New York City
Jan. 18, 1984 -- Sept. 22, 1986
coverage of Correction Award Day Ceremony
Honoring 102 at City Hall Plaza:
Click image above for larger uncropped photo with others on dais.
A total of 102 Departmental employees were praised by Mayor Edward I. Koch and Commissioner Jacqueline McMickens for their work in the Department. Mayor Koch praised the employees for their "skill, ingenuity, and professionalism in the performance of their duties."
The water main break that occurred off Rikers Island on June 28th, affecting the power and water supply on the Island, provided the stage for the six civilian employees to demonstrate skill and comprehension of the emergency to avert a crisis. The Department also set a precedent by recognizing four city agencies who responded swiftly that day, underscoring the City's emergency preparedness.
The six civilians who received the Meritorious Service Award were Joseph Bahar and Raymond Osso, both senior stationary engineers; Angelo O'Neill, stationary engineer; Maggio Ventura, electrician; Fred Rudin, plumber; John Haughney, steamfitter. All are assigned to the Rikers Island Support Services.
For their part in the June 28 response, Supervising Warden Martin Montiero and Assistant Deputy Warden Robert Huguenin were granted the Department's Certificate of Merit.
Supervising Warden Montiero assumed command of the island at the outset of the emergency and spent the following 16 hours coordinating the Department's response, monitoring conditions in the affected institution and working with all the outside agencies to restore water and power.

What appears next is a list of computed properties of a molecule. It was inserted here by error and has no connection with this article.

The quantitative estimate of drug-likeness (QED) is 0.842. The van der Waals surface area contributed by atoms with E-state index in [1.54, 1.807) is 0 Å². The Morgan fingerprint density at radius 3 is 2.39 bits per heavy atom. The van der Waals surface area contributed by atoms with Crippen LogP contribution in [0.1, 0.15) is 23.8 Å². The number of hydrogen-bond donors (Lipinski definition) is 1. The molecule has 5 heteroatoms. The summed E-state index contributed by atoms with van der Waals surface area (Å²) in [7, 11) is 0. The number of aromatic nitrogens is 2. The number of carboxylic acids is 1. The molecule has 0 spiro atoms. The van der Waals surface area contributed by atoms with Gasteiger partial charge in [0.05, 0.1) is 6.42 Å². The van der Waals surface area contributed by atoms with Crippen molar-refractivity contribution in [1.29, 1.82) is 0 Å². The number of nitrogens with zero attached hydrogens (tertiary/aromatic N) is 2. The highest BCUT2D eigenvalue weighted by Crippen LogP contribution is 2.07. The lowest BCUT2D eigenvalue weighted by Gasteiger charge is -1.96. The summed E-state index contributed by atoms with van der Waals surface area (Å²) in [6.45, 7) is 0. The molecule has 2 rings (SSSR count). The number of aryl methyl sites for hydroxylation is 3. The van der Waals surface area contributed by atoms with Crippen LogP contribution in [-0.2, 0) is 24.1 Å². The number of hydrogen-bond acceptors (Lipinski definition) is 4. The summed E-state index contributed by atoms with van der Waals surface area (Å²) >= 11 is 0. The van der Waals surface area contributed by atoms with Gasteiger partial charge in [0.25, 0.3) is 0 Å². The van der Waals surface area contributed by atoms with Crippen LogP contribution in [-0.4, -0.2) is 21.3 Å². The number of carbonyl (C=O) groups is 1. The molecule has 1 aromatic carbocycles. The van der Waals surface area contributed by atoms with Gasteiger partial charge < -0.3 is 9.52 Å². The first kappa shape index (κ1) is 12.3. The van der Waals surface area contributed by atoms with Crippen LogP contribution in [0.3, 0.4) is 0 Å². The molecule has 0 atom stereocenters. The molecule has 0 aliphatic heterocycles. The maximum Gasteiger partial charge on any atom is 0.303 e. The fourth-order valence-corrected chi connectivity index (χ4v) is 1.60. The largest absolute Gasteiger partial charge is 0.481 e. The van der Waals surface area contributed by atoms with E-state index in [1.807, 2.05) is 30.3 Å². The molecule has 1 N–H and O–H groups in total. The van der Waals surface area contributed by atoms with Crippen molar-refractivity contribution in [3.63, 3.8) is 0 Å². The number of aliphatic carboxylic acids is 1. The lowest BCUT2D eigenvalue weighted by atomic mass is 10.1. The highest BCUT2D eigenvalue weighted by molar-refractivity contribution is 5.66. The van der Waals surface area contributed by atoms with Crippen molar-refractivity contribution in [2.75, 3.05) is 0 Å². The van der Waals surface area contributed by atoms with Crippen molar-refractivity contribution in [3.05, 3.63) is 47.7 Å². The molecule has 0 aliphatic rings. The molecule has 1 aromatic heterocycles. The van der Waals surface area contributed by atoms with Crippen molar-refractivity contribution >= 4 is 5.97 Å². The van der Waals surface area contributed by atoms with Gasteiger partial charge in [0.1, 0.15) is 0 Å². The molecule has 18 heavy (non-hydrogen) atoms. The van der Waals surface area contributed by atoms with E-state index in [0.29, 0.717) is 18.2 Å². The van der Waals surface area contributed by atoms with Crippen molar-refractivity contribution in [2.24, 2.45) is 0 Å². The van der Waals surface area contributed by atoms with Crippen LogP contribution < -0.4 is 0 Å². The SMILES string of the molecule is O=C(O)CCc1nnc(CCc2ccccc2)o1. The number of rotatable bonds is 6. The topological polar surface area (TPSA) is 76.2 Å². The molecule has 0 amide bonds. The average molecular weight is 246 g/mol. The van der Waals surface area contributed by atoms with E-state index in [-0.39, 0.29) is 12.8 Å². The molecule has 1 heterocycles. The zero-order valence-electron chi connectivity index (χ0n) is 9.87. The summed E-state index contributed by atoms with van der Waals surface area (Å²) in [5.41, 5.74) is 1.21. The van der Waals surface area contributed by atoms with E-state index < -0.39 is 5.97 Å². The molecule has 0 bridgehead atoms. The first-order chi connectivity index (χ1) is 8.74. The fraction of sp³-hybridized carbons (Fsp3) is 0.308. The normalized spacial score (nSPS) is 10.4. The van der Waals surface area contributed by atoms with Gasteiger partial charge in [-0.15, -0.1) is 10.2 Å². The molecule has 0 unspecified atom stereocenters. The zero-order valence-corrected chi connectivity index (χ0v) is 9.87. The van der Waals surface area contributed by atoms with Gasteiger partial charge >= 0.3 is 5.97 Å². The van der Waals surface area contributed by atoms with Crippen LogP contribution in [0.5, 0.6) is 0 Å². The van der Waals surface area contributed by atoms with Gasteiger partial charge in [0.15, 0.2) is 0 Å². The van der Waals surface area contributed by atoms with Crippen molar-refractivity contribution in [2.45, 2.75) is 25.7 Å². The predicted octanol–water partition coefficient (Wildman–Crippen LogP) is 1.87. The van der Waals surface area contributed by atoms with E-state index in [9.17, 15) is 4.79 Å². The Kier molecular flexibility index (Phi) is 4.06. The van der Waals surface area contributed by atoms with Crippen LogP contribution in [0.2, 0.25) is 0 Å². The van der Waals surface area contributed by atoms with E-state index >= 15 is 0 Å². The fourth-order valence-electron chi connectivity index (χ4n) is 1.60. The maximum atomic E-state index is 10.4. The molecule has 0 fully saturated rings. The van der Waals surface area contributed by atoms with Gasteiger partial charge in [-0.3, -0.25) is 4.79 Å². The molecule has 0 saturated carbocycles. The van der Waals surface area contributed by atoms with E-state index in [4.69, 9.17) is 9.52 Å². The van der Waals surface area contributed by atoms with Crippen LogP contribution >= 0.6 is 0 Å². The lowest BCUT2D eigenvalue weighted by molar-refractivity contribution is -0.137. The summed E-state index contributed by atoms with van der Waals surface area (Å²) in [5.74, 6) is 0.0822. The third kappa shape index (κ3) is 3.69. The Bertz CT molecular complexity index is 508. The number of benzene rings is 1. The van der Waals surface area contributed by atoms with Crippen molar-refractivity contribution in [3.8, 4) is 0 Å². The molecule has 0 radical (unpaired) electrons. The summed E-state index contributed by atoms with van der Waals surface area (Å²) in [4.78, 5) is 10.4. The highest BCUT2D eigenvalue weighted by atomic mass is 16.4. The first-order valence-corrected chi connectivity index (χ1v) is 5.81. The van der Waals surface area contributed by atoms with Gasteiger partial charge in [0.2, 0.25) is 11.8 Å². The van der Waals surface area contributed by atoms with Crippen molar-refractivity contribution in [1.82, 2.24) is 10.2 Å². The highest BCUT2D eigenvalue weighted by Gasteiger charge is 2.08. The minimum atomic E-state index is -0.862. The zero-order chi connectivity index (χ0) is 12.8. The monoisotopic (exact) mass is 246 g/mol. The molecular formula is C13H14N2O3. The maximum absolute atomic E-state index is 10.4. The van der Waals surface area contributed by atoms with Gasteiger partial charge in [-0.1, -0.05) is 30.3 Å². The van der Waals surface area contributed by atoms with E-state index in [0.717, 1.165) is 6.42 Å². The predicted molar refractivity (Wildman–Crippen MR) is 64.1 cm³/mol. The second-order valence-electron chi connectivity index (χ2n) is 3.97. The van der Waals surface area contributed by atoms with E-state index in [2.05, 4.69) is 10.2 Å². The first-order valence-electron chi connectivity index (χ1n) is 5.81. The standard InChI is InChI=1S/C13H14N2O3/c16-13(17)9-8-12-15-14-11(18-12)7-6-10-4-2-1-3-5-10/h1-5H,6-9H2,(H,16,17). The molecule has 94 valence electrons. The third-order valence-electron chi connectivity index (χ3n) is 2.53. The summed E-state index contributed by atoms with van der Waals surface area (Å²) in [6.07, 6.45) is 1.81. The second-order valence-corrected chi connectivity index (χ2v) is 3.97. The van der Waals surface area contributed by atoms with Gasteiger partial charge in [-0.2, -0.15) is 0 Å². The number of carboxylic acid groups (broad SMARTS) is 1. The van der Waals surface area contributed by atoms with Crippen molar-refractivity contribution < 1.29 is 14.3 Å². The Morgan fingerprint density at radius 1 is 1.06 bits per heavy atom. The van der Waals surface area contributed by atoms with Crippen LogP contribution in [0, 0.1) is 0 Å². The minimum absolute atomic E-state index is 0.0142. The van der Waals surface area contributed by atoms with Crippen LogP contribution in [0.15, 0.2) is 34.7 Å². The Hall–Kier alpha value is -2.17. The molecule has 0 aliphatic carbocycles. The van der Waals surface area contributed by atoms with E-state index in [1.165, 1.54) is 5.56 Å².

ADW Huguenin who commands the Department's Support Services Unit, coordinated the many efforts undertaken to preserve equipment, supply emergency water and power and restore normal service.
At the ceremony eight officers received the Exceptional Merit Award. They were:
In October 1982 an inmate undergoing treatment at Kings County Hospital surprised his escort officers, shooting one of them and then seized eight hostages. The inmate asked to speak to his cousin, Officer Gerald Garner, who was immediately brought to the scene.
After a briefing from members of the Police Hostage Negotiating Team, Officer Garner was allowed to make contact with the inmate and for much of the next 47 hours, he provided a crucial link. He was credited by the police with perhaps the single most important role in bringing the longest hostage siege ever perpetrated by a lone assailant to a safe conclusion.
Officer Dominick Stavola heard a commotion on an upper tier at the Brooklyn House of Detention on April 29, 1983. He started toward the area and encountered several inmates fleeing. He saw one inmate stab another and observed others fighting.